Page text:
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How Banksy could ignite broader help for refugees

Flickr: LoopZilla

Banksy—the elusive UK artist—acts as a mischievous conscience for humanity. Nearly all of his work is morally driven. He rails against the injustices of our time in eloquent, funny, provocative ways.

He confronts the emptiness of consumerism, the mindless machinery and cruelty of war, sexism, racism and bigotry of all kinds.

Now he is confronting Europe’s indifferent response to refugees.

Earlier this year, Banksy opened his “Dismaland” theme park in the UK. The park was a nightmarish inversion of a theme park: drab colors, miserable employees, rides falling apart, sewage pipes, crashed helicopters, invasive security checks, subversive exhibits, tributes to war, “I’m an imbecile” balloons and much more.

The park opened as media coverage of the refugee crisis in Europe increased.

The UK, in particular, has been adamant about preventing refugees and migrants from entering the country. Amid this policy, a dirty, cramped, makeshift camp outside the southeastern border in Calais, France, has become a flashpoint of outrage.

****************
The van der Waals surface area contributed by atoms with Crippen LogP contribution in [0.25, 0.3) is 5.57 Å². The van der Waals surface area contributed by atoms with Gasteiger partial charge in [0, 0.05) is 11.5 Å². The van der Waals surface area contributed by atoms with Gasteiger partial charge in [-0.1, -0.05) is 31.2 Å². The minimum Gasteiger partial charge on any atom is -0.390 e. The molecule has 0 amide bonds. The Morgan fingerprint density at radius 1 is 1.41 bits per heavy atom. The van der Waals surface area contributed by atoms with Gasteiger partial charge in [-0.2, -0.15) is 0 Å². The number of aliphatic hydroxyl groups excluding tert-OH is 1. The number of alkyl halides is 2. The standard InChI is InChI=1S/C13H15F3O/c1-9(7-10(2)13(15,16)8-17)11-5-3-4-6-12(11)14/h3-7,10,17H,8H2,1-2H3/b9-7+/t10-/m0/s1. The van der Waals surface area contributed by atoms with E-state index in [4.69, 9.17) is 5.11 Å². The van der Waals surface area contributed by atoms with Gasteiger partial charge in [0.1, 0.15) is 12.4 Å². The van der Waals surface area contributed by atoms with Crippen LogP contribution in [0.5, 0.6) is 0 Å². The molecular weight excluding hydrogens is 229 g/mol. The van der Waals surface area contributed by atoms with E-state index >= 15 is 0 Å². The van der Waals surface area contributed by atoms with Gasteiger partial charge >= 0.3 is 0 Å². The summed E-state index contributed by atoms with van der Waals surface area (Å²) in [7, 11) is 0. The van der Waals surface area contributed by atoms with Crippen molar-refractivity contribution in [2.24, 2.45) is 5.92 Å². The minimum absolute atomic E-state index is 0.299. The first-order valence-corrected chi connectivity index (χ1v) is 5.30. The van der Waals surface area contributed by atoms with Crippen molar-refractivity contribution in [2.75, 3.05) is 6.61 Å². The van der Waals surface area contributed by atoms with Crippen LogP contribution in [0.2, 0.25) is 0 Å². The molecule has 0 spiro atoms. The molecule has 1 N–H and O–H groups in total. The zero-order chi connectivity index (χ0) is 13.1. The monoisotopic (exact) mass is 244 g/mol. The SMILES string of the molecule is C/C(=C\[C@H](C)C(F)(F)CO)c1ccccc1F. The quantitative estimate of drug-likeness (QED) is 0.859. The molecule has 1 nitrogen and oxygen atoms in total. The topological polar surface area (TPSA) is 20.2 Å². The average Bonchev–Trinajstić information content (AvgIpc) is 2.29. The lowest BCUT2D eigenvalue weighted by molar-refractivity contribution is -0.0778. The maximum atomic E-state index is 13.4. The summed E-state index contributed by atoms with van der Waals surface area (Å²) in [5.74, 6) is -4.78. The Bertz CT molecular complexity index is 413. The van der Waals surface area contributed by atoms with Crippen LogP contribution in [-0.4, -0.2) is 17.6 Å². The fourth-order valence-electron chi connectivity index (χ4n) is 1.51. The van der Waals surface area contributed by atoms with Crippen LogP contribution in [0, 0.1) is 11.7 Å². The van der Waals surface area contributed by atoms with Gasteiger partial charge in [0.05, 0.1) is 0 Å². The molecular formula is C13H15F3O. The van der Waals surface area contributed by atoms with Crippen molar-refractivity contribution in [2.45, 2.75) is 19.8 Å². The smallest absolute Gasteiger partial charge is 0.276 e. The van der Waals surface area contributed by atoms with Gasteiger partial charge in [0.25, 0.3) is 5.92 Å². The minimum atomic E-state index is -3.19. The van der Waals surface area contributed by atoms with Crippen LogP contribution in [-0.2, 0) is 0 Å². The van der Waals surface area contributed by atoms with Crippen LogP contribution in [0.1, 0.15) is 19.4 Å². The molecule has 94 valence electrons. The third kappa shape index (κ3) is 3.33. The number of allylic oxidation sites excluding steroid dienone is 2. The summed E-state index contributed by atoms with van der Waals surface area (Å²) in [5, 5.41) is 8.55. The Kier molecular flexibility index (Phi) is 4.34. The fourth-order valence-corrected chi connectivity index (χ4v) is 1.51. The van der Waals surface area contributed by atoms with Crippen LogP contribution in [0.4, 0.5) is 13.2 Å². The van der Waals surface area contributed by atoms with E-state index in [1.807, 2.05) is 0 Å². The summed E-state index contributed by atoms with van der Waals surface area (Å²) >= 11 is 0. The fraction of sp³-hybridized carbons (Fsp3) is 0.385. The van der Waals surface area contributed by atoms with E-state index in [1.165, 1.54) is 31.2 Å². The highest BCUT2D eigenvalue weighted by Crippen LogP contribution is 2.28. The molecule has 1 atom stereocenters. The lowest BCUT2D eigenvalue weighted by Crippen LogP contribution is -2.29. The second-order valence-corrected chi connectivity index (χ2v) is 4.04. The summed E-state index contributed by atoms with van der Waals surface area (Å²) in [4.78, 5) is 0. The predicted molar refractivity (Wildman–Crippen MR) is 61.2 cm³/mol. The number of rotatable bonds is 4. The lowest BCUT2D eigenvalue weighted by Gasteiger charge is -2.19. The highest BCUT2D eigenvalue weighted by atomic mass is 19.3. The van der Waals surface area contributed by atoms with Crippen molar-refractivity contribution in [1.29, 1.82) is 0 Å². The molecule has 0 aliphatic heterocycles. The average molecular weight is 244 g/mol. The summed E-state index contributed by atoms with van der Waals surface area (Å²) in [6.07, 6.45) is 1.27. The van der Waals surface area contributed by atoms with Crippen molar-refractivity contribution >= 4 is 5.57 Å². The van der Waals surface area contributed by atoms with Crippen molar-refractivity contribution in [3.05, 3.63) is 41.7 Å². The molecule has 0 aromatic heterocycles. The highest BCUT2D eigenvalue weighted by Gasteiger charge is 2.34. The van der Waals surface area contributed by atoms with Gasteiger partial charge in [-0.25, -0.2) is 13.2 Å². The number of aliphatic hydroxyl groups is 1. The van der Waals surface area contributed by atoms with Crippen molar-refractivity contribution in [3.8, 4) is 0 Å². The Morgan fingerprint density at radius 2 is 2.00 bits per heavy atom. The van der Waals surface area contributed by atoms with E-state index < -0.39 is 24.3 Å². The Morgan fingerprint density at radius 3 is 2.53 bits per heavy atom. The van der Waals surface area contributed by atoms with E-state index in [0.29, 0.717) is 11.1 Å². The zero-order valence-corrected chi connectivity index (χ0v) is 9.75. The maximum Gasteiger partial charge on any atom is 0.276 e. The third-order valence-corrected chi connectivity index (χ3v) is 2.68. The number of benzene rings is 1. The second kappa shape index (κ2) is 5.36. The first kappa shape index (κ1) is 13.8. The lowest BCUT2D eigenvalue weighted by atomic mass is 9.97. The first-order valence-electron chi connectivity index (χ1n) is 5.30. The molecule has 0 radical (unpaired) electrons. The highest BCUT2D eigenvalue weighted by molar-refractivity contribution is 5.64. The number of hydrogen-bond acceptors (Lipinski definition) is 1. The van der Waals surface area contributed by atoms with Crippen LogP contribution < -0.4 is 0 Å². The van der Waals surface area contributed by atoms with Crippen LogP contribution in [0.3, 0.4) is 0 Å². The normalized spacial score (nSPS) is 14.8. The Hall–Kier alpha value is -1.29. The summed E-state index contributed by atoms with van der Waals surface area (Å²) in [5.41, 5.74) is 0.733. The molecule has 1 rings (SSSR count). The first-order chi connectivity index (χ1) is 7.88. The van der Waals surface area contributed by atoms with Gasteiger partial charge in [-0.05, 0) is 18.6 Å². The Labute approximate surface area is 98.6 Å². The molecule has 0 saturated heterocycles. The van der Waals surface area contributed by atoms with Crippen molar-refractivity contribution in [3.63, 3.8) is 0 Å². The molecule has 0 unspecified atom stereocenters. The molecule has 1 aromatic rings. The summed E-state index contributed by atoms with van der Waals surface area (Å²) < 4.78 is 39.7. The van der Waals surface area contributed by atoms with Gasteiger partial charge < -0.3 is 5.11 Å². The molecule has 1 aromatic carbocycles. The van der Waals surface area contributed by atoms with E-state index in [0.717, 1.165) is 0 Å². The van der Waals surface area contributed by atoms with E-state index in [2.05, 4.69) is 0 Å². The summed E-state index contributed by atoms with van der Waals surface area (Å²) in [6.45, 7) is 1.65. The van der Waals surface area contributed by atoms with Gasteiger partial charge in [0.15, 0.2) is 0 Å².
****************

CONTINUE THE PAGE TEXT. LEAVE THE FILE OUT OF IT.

The camp—called “The Jungle”—has swelled in the past year. There is no running water, sanitation system or adequate housing. Food is minimal. Education and other services are rare. Many people live in tents that are soaked by rain in fields of mud.

As France stalls on processing refugees and the UK polices its border, the people in this camp face an uncertain future.

Especially as the cold of winter bears down.

Banksy saw this and decided to do something. He had his park disassembled and shipped to Calais.

Workers built temporary housing with the materials. Although they’re not ideal, they do a much better job at keeping the wind out and they have dry floors.

Sweatshirts from the park were also handed out for an additional layer of warmth.

Banksy isn’t pretending to be a savior or claiming to be able to help all the inhabitants. He’s doing what he can with the supplies he had at his disposal.

The main intent of his project, it seems to me, is to highlight the moral injustice of the situation: people who mostly fled a barbaric war, who have almost nothing, are being denied basic respect by some of the wealthiest countries in the world.  

He has changed the theme park sign to say “Dismal Aid” instead of “Dismaland” to highlight how absurd it is that an artist is stepping up to help refugees while governments complacently look away, handing out meager aid.

Like all of Banksy’s work, “Dismal Aid” is gaining a lot of attention and stirring some controversy.

I hope that it also sparks the conscience of France and Britain and the rest of the world.

You can also help by going to TAKE ACTION NOW to call for an end to war in Syria.